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South Sudanese self-imposed exile diplomat returns to Juba after months

August 25, 2018

By Deng Machol

Telar Deng

Telar Deng

South Sudanese politician and former ambassador to Russia Telar Deng returned to Juba on Thursday after several months of self-imposed exile in Kenya, followed the signed power-sharing peace deal in Khartoum, Sudan.

Deng, a former ambassador to Russia, resigned from the Kiir administration in January over alleged mistrust. He is a former ally of President Salva Kiir.

On 25 January 2018, Juba summoned for consultations Deng who was South Sudan’s ambassador to Moscow but instead of returning to Juba he resigned from his position. Following what his old chum President Kiir issued a presidential decree sacking him from the government and ambassadorial services.

Since Deng appeared with the opposition leaders in Nairobi and he was allied to the former SPLA chief of staff Paul Malong. He becomes a senior politician and member in South Sudan United Front (SSUF) led by ex-army chief Malong till he returned to Juba on August 23.

Initially associated with former army chief of staff turned rebel leader, General Paul Malong Awan, former presidential adviser Telar Deng was part of the mediation team that convinced the former to come back to Juba from Yirol town in May last year.

Deng’s returns also comes after a week’s president Kiir has granted “amnesty” to the people and other estrange people who waged war against his government. This amnesty have great impact on Malong’s groups, as week ago, senior military Brig General Garang Chan and other senior politicians returned to government with hundreds of soldiers.

However, the South Sudanese presidency confirmed that Deng arrived in Juba in an efforts to resolves the differences with president’s government.

Speaking to the press at Juba International Airport upon arrival from Nairobi, Amb. Deng said he left rebellion to reconcile with the government in an effort to boost peace building, adding that he has returned home with a belief that it is better to settle political differences amicably.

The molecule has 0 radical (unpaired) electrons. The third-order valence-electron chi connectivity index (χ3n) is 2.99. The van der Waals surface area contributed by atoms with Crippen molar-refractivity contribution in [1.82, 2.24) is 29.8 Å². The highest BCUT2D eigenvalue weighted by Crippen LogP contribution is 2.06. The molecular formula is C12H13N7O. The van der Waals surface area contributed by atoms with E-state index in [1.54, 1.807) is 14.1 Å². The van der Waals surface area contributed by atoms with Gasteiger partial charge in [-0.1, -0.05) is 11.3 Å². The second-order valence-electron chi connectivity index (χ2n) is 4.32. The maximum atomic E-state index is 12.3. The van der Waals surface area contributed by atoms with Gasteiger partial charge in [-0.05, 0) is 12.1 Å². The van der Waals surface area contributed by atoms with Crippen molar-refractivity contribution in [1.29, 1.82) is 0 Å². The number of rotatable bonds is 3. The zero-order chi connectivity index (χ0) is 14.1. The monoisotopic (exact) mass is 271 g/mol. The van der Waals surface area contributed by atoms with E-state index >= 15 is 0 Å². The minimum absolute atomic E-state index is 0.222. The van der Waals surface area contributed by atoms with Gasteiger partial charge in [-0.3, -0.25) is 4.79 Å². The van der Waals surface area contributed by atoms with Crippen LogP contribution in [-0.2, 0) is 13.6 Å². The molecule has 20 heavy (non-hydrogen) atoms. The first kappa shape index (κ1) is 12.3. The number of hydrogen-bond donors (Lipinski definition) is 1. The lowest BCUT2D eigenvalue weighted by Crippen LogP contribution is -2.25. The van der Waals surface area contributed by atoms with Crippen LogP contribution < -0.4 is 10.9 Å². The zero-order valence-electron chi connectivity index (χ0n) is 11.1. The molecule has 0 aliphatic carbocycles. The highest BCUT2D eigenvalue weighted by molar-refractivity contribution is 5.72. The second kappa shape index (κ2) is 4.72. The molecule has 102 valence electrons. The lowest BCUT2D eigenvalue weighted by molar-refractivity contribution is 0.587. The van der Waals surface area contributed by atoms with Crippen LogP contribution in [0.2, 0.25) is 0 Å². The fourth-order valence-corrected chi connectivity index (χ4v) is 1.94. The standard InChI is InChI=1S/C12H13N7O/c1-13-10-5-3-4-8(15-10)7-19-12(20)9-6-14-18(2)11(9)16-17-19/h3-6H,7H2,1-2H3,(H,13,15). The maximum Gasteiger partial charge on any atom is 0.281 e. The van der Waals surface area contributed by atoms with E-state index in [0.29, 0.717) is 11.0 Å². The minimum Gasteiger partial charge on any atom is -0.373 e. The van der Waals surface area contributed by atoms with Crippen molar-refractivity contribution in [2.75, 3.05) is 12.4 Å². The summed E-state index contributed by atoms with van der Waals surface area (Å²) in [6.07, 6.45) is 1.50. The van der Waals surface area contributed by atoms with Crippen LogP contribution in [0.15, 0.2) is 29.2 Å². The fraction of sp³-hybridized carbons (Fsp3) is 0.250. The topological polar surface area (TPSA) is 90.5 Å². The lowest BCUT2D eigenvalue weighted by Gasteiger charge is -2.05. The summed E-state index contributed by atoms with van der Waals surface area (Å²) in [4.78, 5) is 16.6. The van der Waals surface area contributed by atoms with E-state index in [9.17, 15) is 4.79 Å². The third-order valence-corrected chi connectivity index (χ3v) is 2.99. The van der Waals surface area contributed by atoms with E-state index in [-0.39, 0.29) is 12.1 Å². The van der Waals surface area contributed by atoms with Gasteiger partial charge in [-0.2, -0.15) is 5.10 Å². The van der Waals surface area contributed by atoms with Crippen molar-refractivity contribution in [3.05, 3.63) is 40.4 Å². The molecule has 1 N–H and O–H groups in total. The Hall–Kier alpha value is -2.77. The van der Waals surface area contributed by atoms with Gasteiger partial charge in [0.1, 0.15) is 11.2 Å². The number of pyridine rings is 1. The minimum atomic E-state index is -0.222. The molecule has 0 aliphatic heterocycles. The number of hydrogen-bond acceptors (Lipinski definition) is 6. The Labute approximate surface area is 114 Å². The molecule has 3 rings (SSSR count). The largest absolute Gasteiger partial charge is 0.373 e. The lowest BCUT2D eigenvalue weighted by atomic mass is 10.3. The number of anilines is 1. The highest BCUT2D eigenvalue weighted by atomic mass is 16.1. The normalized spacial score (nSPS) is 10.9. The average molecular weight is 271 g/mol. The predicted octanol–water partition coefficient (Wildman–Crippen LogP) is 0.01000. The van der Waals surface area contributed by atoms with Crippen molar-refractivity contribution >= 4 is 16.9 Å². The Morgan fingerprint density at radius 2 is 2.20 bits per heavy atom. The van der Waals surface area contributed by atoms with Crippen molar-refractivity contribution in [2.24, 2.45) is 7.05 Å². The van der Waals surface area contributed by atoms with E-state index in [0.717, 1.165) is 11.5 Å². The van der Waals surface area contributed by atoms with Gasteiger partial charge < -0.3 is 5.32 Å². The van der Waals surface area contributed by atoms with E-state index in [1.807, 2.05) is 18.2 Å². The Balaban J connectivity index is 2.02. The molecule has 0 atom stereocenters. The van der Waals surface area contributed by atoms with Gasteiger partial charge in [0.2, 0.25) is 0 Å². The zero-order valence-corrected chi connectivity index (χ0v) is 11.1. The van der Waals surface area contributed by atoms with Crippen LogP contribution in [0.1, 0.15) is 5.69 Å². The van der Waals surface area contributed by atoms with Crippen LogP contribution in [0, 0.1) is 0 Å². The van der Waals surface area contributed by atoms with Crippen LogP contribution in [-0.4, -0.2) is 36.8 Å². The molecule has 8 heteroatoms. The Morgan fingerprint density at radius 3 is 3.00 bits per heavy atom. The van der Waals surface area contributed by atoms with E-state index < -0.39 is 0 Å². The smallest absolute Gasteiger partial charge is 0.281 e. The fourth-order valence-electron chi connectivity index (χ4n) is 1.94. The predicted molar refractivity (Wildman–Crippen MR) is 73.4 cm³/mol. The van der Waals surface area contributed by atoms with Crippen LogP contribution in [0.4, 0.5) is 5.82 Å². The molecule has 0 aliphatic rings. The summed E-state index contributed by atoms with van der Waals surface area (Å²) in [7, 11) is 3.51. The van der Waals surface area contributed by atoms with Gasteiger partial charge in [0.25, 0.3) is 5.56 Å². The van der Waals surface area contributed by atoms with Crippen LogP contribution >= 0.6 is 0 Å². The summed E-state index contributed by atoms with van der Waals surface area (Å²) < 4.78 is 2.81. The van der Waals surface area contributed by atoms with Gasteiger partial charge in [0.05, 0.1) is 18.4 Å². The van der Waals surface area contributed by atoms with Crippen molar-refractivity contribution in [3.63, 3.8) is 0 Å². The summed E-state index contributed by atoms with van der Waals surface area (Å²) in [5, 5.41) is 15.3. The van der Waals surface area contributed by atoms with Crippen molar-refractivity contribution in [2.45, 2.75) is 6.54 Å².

“I have been away from home for nearly one year, I have come no matter differences we have made as a nation and as a people – there is always a room for us to sit to resolve our differences. It doesn’t matter how much we have disagreed, its important always to sit down and iron out the differences.” Deng told the journalists.

Meanwhile, Deng’s return was also welcomed through the social media where many praised the move saying it is time for peace and reconciliation.

The observers said the move taken by ex-diplomat as a well-known politician is in the interest of peace in the country and towards to demilitarize the politics and political wrangling through peaceful means.

“This conflict must be ended through dialogue,” said 25 years South Sudanese, resident in Juba.

Before, Deng’s wrote a series of articles calling for a comprehensive peace process including all the South Sudanese without consideration to the sanctions imposed by the international community on any one of them.

Last June, he welcomed the inclusion of SPLM-IO leader Machar in the peace process adding “IGAD should also include the newly formed parties that are already on the ground. The left out movements will definitely carry on with the war regardless of the UNSC sanctions”.

The IGAd reportedly refused to include Malong in the revitalization process pointing to the international sanctions imposed on him.

The former diplomat that the country need peace and that peace cannot be brought by one person but should be brought by all people of South Sudan. He further urged the entire citizens to take this chance as opportunity for resolves differences through peacefully mean, but no longer on gun option.

“We used to mistake which is an error and whoever a human being you make error but error remain an error as longer as you don’t correct it and error remain an error until it’s not corrected.” Deng said.

The ongoing conflict has devastated South Sudanese lives and homes, ten thousand people has reported killed and 2.5 million people has been displaced from their homes.

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